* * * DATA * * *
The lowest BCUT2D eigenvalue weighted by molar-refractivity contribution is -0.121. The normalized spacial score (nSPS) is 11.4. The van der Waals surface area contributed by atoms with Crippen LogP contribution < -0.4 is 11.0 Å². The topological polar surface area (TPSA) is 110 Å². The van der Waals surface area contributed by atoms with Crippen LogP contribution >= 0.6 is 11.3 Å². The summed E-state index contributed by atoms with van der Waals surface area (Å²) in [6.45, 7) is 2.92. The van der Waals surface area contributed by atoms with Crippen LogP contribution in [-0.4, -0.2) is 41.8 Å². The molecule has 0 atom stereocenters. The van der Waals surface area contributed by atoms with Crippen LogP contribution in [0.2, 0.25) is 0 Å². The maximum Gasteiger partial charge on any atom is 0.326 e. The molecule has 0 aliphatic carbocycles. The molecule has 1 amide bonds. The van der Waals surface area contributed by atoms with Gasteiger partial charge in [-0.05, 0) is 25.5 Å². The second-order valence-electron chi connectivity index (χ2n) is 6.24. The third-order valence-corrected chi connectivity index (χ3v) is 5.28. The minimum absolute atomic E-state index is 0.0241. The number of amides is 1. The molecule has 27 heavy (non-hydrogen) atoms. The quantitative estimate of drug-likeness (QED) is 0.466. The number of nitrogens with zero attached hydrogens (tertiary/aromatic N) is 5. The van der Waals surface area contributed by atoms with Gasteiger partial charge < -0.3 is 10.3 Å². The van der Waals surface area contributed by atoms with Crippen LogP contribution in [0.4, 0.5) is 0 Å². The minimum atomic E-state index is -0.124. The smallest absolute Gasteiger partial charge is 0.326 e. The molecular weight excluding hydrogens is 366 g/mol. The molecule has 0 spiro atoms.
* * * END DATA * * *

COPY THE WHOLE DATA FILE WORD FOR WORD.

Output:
The lowest BCUT2D eigenvalue weighted by molar-refractivity contribution is -0.121. The normalized spacial score (nSPS) is 11.4. The van der Waals surface area contributed by atoms with Crippen LogP contribution < -0.4 is 11.0 Å². The topological polar surface area (TPSA) is 110 Å². The van der Waals surface area contributed by atoms with Crippen LogP contribution >= 0.6 is 11.3 Å². The summed E-state index contributed by atoms with van der Waals surface area (Å²) in [6.45, 7) is 2.92. The van der Waals surface area contributed by atoms with Crippen LogP contribution in [-0.4, -0.2) is 41.8 Å². The molecule has 0 atom stereocenters. The van der Waals surface area contributed by atoms with Crippen LogP contribution in [0.2, 0.25) is 0 Å². The maximum Gasteiger partial charge on any atom is 0.326 e. The molecule has 0 aliphatic carbocycles. The molecule has 1 amide bonds. The van der Waals surface area contributed by atoms with Gasteiger partial charge in [-0.05, 0) is 25.5 Å². The second-order valence-electron chi connectivity index (χ2n) is 6.24. The third-order valence-corrected chi connectivity index (χ3v) is 5.28. The minimum absolute atomic E-state index is 0.0241. The number of amides is 1. The molecule has 27 heavy (non-hydrogen) atoms. The quantitative estimate of drug-likeness (QED) is 0.466. The number of nitrogens with zero attached hydrogens (tertiary/aromatic N) is 5. The van der Waals surface area contributed by atoms with Gasteiger partial charge < -0.3 is 10.3 Å². The van der Waals surface area contributed by atoms with Crippen LogP contribution in [0.4, 0.5) is 0 Å². The minimum atomic E-state index is -0.124. The smallest absolute Gasteiger partial charge is 0.326 e. The molecular weight excluding hydrogens is 366 g/mol. The molecule has 0 spiro atoms.